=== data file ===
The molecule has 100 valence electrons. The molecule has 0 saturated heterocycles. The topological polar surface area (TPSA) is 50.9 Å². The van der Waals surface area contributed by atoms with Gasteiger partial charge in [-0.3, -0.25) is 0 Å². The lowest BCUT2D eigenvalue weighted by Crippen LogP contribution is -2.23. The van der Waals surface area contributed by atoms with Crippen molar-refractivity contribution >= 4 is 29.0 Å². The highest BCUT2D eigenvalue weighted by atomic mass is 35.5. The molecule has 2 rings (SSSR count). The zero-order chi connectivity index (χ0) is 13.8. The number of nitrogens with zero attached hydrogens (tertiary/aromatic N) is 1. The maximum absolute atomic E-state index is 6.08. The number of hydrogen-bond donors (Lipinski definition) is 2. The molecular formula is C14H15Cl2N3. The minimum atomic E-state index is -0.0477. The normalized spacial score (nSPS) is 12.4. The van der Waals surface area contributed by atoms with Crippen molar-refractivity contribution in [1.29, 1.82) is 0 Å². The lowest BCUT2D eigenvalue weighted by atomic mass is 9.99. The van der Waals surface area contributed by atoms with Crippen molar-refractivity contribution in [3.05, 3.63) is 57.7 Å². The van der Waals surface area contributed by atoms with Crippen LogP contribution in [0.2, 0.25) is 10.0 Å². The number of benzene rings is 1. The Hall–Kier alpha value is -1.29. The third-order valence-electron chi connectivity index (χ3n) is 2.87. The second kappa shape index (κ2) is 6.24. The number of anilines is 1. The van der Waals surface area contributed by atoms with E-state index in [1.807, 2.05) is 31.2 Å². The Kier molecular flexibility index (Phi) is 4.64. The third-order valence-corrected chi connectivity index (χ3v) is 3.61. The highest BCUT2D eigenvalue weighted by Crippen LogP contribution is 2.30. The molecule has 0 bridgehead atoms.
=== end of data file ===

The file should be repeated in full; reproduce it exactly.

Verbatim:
The molecule has 100 valence electrons. The molecule has 0 saturated heterocycles. The topological polar surface area (TPSA) is 50.9 Å². The van der Waals surface area contributed by atoms with Gasteiger partial charge in [-0.3, -0.25) is 0 Å². The lowest BCUT2D eigenvalue weighted by Crippen LogP contribution is -2.23. The van der Waals surface area contributed by atoms with Crippen molar-refractivity contribution >= 4 is 29.0 Å². The highest BCUT2D eigenvalue weighted by atomic mass is 35.5. The molecule has 2 rings (SSSR count). The zero-order chi connectivity index (χ0) is 13.8. The number of nitrogens with zero attached hydrogens (tertiary/aromatic N) is 1. The maximum absolute atomic E-state index is 6.08. The number of hydrogen-bond donors (Lipinski definition) is 2. The molecular formula is C14H15Cl2N3. The minimum atomic E-state index is -0.0477. The normalized spacial score (nSPS) is 12.4. The van der Waals surface area contributed by atoms with Crippen molar-refractivity contribution in [1.29, 1.82) is 0 Å². The lowest BCUT2D eigenvalue weighted by atomic mass is 9.99. The van der Waals surface area contributed by atoms with Crippen molar-refractivity contribution in [3.05, 3.63) is 57.7 Å². The van der Waals surface area contributed by atoms with Crippen LogP contribution in [0.2, 0.25) is 10.0 Å². The number of benzene rings is 1. The Hall–Kier alpha value is -1.29. The third-order valence-electron chi connectivity index (χ3n) is 2.87. The second kappa shape index (κ2) is 6.24. The number of anilines is 1. The van der Waals surface area contributed by atoms with E-state index in [1.807, 2.05) is 31.2 Å². The Kier molecular flexibility index (Phi) is 4.64. The third-order valence-corrected chi connectivity index (χ3v) is 3.61. The highest BCUT2D eigenvalue weighted by Crippen LogP contribution is 2.30. The molecule has 0 bridgehead atoms.